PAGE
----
The United Arab Emirates. Alicia was living in Fujairah – in the north east – when the incident occurred. (Image via LONELY PLANET)

The United Arab Emirates follows Sharia Law, which is the traditional Islamic law.

Under Sharia Law, people are prohibited from having sex outside of marriage and, unfortunately, rape falls under that law.

The law also prohibits people from drinking alcohol and taking drugs.

Under Sharia law, a rape allegation is not considered by the courts unless it was witnessed by at least four Muslim men who are each willing to testify and attest that the sex was non consensual.

Alicia claims she spoke to someone from the Australian Embassy in the UAE but was only told that she should “reconsider (her) need to be in the country”.

When Alicia’s injuries became too much to deal with alone, she went to the hospital. She followed the hospital staff’s advice following her visit and went to the police station. Alicia signed a statement at the police station, without realising that what she was actually signing was a confession to “sex without marriage, damaging honour, promoting sin and drinking alcohol.”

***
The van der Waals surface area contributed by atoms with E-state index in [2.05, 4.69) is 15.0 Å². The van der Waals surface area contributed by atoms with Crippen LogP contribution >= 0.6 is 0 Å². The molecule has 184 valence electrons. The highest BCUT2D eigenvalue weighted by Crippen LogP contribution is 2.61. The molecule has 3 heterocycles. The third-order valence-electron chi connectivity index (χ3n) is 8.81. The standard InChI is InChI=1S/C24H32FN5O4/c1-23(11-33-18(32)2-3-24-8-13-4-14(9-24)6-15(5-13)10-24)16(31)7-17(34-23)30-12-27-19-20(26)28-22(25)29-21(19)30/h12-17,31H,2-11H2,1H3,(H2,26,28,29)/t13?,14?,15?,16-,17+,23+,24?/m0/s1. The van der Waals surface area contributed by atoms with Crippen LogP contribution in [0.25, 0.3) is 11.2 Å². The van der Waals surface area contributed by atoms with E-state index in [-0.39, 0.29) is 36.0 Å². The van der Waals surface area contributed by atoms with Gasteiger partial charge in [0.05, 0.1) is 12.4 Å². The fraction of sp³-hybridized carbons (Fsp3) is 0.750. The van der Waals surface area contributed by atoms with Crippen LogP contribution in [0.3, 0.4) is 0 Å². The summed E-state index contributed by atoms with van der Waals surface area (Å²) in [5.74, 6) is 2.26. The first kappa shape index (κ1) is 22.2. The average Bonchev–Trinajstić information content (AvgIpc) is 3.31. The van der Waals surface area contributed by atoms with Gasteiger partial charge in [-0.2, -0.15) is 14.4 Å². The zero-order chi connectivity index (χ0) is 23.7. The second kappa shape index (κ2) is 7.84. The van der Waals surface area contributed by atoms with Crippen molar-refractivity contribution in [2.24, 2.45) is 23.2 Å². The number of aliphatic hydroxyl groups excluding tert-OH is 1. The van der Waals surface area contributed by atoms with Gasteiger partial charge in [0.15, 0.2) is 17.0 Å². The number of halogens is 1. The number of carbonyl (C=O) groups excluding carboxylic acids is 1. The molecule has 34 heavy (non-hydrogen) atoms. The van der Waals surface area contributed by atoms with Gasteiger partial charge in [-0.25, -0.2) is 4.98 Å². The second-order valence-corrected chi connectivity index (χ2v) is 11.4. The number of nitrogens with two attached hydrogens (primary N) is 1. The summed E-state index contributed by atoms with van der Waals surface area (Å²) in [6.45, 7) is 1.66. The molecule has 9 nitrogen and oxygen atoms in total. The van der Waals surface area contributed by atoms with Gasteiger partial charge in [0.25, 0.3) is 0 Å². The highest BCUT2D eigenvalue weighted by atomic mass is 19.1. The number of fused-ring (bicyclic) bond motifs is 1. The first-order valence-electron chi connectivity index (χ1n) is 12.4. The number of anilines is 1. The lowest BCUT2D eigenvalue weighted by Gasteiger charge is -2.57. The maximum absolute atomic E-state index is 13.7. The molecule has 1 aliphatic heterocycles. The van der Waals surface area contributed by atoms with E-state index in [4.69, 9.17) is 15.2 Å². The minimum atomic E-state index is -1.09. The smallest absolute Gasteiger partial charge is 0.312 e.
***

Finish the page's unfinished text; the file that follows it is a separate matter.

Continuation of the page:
Alicia was sentenced to a year in jail – the men who raped her received sentences of a similar length. She was pardoned after eight months and allowed to come home to Australia. And today, Alicia says she suffers from post traumatic stress disorder because of the incident.


And she’s pursued legal action against her employer, Starwood Hotels.

This from The Australian:

Maurice Blackburn principal Michelle James said there were strong grounds for examining the role of the Department of Foreign Affairs and Trade in dealing with Ms Gali’s case.

“Over the past few months further information has come to light about what embassy staff did and did not do,” she said. “The embassy’s deficient advice led to Ms Gali spending a hellish eight months in prison.”

Ms James told reporters in Brisbane on Tuesday that the failure to provide consular advice directly led to Ms Gali being jailed when she reported her rape to police. “She should have been told, as a bare minimum, of the local laws that apply in the UAE,” she said.